Engaging the disengaged

In-Comm Training was invited by The Engineer to take part in its special Skills Week focus…this is what Gareth Jones had to say.

Sometimes I feel like Bill Murray in the excellent 90’s film Groundhog Day when asked to debate industry and the ‘skills gap’.

It has been one of the most heated discussions for manufacturers for more than a decade, yet thousands of conversations and promises have yet to come up with a consistent solution that delivers what we all want.

So what do we all want? If you ask management teams at the coalface they’ll say a workforce that has the skills to help them grow and be competitive and training courses/apprenticeships that ensure staff deliver a tangible benefit to the bottom line.

Training providers – on the whole – will agree with this, but they’d also echo the need for Government to provide more support for businesses to take training seriously. An interesting melting pot of wants and desires.

Stripping away all the agendas, I see the £million answer quite simply as…an employer-led approach.

Sounds simple? It can be. However, it needs everyone pulling in the same direction and signing up to giving their all to finally bridging the ‘skills gap’. This means training providers being prepared to listen to companies about what they want and how they want it delivered, this means firms being prepared to invest money and time in the bigger picture and it involves all political parties creating the right environment for training to thrive.

I’m not saying In-Comm Training has nailed it completely yet, but we have adopted this approach and we are seeing some very encouraging results.

The launch of our two Marches Centre of Manufacturing & Technology (MCMT) academies in Bridgnorth and Shrewsbury are great examples. We have teamed up with Classic Motor Cars, Grainger & Worrall and Salop Design and Engineering to create two dedicated learning spaces that are now delivering over 130 trailblazer apprenticeship opportunities for young people in Shropshire.

Every course – from mechatronics and maintenance to welding and the soon to be launched metrology apprenticeship – has been developed in partnership with employers whilst still meeting the national criteria. They get young people that are fully-trained and the engineers of the future get access to £4m of technology, the best industry experts and a guaranteed job at the end of it.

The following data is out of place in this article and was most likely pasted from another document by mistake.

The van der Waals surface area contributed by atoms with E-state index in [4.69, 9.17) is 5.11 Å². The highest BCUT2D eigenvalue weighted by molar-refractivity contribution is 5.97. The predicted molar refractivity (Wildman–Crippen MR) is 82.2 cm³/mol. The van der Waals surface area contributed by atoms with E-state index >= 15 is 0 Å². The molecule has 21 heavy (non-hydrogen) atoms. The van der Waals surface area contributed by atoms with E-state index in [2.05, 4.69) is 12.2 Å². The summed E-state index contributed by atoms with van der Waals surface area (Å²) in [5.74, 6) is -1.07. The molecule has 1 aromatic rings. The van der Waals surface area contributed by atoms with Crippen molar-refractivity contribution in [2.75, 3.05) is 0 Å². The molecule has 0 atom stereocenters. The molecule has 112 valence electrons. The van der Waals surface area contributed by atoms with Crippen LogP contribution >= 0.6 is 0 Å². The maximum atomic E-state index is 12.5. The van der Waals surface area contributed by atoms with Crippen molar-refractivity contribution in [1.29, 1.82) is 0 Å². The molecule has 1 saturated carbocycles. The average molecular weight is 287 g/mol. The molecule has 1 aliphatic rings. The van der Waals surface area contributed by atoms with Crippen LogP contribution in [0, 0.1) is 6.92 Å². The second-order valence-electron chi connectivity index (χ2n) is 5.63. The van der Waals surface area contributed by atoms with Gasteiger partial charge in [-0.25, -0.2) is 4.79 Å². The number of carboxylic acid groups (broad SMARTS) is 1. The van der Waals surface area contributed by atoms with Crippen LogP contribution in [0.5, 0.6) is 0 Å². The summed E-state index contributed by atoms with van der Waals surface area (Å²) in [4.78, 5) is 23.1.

This is an approach we have taken and applied to our headquarters in Aldridge. Here we have engaged with workholding experts Hyfore to establish an Academy equipped with £3m of CNC machinery, fluid power control, metrology, wire EDM and a new press and tooling line.

We have also created partnerships where we have purchased world class industrial equipment, then used engineers from one of our eleven Technical Partners to develop the training programme. IMI Precision is a prime example, with its state-of-the-art fluid power suite.

Each piece of equipment will be used by our apprentices and we are also giving SMEs access to our capabilities if they want to explore new processes, develop prototypes or upskill their staff. The key here is that many of them will not have the money available to invest in technology they may only use now and again.

Meeting Demand

The rapid evolution of industry is another factor that the training sector is having to come to terms with.

A lot of providers have failed to get to grips with the change to the Trailblazer apprenticeship standards and this is holding back delivery of the new qualifications and causing unnecessary confusion within industry.

You’ve also got transitions to quality standards, issues caused by ‘diesel gate’ and the white elephant in every boardroom across the UK and Europe…Brexit.

That little concoction is enough to get any management team looking nervously at its workforce and where it should take its skills training going forward…the clever ones will be making sure their people remain their biggest asset.

We also have a whole raft of new technologies sweeping into engineering and manufacturing. Battery power and vehicle electrification is a major topic in the automotive sector, whilst the use of data and the Internet of Things (IoT) has gone from being buzzwords to being integral parts of the business plan.

Training has to reflect this. We can’t lead the world in these new technologies, if we don’t have the supply chain to support the OEMs and we can’t have a supply chain without the right skills at their disposal.

Our role will be to develop courses that reflect what a future engineer and manufacturing specialist will look like and we’ll need to tap into the knowledge of employers to make this happen.

Going back to the original point, we’re all in this together and the sooner we share best practice and responsibility, the faster we will bridge the ‘skills gap’. We need to engage the disengaged and companies should be actively encouraged to monitor their supply chain and to take up relevant development opportunities.

That’s the long-term vision. In the meantime, let’s all shout about what a great career engineering and manufacturing can be so we can start changing preconceptions and getting young people excited with industry. There’s no time like the present.